With the FRELIMO leader profile in mind here is a photo Graham offers us to illustrate his story. It comes from a roll of film in a camera that he grabbed from some of the soldiers his team killed. Note the bottom caption starts with the propagandist phrase “Frelimo terrorists”.
The use of “terrorist” sure seems backwards by Graham, given context of white supremacist covert terror being enacted on the official government soldiers of Mozambique as well as its civilians. Perhaps Foreign Policy does a better job than me in explaining Graham’s role in the elite British-trained killers of Rhodesian “C Squadron” tasked with terrorizing blacks who dared to resist colonial rule:
Mozambique’s civil war was noted for its brutality, meted out in particular by Renamo, a rebel group that was founded, financed, and armed by foreigners bent on destabilizing the country: first by white Rhodesia, then apartheid South Africa.
Just to be clear here, Renamo was known at this time for initiating excessive violence against civilians. This is quite literally who Graham writes about at the start of this blog post, where he tosses grenades and thinks aloud “[civilians] wouldn’t know it, but [Renamo] were their best option”.
It is no coincidence that along with refusing to recognize the legitimacy of black self-rule, Graham proudly displays a photo of himself seated with the notoriously pro-colonialism white-supremacist Rhodesian politician Pieter Kenyon Fleming-Voltelyn van der Byl.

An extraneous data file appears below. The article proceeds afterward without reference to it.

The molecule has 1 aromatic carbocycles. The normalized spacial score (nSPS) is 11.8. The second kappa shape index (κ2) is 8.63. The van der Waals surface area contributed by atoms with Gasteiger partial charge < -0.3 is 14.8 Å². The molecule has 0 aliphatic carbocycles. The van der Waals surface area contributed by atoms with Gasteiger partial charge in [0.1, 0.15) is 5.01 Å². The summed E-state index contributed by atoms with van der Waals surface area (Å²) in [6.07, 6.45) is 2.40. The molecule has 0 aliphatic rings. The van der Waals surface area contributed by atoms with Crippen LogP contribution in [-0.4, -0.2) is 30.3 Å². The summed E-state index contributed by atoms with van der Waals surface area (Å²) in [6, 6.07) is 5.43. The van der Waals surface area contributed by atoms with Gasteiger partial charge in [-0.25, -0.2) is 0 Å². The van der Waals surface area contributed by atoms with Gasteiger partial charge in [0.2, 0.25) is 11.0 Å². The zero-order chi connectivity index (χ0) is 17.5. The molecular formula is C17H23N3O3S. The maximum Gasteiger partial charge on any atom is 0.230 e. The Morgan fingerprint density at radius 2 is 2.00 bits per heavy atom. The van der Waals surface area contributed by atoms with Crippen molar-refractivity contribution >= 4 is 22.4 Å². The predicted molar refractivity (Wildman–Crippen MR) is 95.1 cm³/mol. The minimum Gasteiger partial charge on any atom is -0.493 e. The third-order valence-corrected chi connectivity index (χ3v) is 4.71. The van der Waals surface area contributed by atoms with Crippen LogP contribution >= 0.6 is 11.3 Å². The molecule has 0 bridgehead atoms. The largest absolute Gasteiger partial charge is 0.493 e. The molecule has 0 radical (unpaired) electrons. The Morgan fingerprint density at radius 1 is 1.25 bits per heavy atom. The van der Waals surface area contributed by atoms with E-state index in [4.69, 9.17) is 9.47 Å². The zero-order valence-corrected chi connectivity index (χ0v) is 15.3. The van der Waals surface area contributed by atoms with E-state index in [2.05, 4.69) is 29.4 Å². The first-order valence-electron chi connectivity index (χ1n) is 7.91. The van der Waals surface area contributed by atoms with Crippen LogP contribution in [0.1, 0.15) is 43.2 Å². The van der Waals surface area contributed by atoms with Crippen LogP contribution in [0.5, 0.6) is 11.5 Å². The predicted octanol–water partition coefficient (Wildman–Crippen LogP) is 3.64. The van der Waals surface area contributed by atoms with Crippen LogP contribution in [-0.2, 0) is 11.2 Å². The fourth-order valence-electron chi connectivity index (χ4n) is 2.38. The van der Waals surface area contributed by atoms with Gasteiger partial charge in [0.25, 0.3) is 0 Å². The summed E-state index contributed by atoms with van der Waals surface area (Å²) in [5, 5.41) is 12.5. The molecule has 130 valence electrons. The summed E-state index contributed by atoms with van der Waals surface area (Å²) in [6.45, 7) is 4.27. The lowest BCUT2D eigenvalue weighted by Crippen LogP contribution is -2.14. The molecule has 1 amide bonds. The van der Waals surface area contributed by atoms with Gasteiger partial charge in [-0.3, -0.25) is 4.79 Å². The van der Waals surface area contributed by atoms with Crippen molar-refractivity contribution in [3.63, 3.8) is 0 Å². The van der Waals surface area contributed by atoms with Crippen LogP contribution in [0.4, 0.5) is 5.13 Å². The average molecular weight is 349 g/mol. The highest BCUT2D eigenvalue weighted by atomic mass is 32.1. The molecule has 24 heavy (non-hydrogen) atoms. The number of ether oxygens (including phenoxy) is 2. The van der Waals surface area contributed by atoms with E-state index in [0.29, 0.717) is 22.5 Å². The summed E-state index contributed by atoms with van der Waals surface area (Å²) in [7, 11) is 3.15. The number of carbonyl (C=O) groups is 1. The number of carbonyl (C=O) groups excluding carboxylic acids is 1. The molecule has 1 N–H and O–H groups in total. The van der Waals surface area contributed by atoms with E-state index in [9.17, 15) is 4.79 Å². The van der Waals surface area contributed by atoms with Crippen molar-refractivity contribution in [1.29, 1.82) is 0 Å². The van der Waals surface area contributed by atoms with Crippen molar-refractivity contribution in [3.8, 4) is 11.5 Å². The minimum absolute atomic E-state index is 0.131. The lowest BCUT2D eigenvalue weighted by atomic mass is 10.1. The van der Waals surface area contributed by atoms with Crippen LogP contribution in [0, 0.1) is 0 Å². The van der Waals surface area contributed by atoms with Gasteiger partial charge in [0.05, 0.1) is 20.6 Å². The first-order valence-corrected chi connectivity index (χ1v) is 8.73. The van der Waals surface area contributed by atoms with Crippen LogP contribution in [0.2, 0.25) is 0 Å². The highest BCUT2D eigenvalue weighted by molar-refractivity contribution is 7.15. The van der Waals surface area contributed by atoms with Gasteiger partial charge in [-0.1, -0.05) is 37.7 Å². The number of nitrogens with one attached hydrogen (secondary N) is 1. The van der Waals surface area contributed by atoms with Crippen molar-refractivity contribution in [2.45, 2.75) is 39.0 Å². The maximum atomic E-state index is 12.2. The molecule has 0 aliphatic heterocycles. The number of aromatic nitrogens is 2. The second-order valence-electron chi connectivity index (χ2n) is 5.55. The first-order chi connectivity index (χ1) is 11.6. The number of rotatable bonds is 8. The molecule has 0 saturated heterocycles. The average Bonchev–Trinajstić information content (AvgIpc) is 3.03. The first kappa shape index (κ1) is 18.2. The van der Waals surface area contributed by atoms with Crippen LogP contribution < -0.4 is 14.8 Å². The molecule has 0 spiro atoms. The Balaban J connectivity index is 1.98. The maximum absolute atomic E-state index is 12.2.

Over the next twelve years, Graham’s role in acting out the genocidal destabilization policies of the Rhodesian white supremacist regime in neighboring Mozambique resulted in shocking crimes against civilians: one million people killed (60% children), 200,000 children orphaned, 250,000 children separated from their families, 1.7 million people (over 10% of total population) fleeing to neighboring countries and 4.3 million people displaced.
Also take note that these devastating numbers on harm to children are symptomatic of the Renamo tactic of kidnapping children, forcing them to murder their own family and then carry out violent raids on civilians to keep their kidnappers well supplied with rations as well as kidnap more children…to continue the violence cycle.
FRELIMO was founded by a man educated in America who held up the principle of bringing education to the entire black population, whereas the SAS-aided white supremacist tactics destroyed 50% of the country’s primary schools, depriving a half million children of education…to continue the violence cycle.
Graham calls this the best option?
You can see why the book is titled Secret SAS Missions in Africa; the UK fomenting civil wars and killing millions had to be covert in the African de-colonization period. Readers of this book looking for military insights, beware the skewed political perspective of secret military forces terrorizing civilians to perpetuate white supremacist doctrine while calling themselves the good guys.